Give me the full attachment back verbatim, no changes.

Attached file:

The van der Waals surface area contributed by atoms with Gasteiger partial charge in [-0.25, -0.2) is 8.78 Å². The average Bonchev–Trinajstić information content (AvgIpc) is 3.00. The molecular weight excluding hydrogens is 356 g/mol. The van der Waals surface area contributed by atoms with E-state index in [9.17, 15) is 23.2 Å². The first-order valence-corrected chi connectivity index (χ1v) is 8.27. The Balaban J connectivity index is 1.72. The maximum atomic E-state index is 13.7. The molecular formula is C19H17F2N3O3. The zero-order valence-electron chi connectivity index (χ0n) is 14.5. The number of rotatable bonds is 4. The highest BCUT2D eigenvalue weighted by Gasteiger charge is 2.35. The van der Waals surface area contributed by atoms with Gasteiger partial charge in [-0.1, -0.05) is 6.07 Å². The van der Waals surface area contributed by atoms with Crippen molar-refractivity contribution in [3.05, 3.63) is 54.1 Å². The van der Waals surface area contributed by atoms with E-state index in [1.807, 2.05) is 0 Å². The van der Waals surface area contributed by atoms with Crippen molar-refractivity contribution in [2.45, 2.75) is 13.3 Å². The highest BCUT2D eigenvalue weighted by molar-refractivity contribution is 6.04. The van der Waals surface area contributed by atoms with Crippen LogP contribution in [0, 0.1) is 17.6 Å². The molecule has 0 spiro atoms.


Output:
The van der Waals surface area contributed by atoms with Gasteiger partial charge in [-0.25, -0.2) is 8.78 Å². The average Bonchev–Trinajstić information content (AvgIpc) is 3.00. The molecular weight excluding hydrogens is 356 g/mol. The van der Waals surface area contributed by atoms with E-state index in [9.17, 15) is 23.2 Å². The first-order valence-corrected chi connectivity index (χ1v) is 8.27. The Balaban J connectivity index is 1.72. The maximum atomic E-state index is 13.7. The molecular formula is C19H17F2N3O3. The zero-order valence-electron chi connectivity index (χ0n) is 14.5. The number of rotatable bonds is 4. The highest BCUT2D eigenvalue weighted by Gasteiger charge is 2.35. The van der Waals surface area contributed by atoms with Gasteiger partial charge in [-0.1, -0.05) is 6.07 Å². The van der Waals surface area contributed by atoms with Crippen molar-refractivity contribution in [3.05, 3.63) is 54.1 Å². The van der Waals surface area contributed by atoms with E-state index in [1.807, 2.05) is 0 Å². The van der Waals surface area contributed by atoms with Crippen molar-refractivity contribution in [2.45, 2.75) is 13.3 Å². The highest BCUT2D eigenvalue weighted by molar-refractivity contribution is 6.04. The van der Waals surface area contributed by atoms with Crippen LogP contribution in [0, 0.1) is 17.6 Å². The molecule has 0 spiro atoms.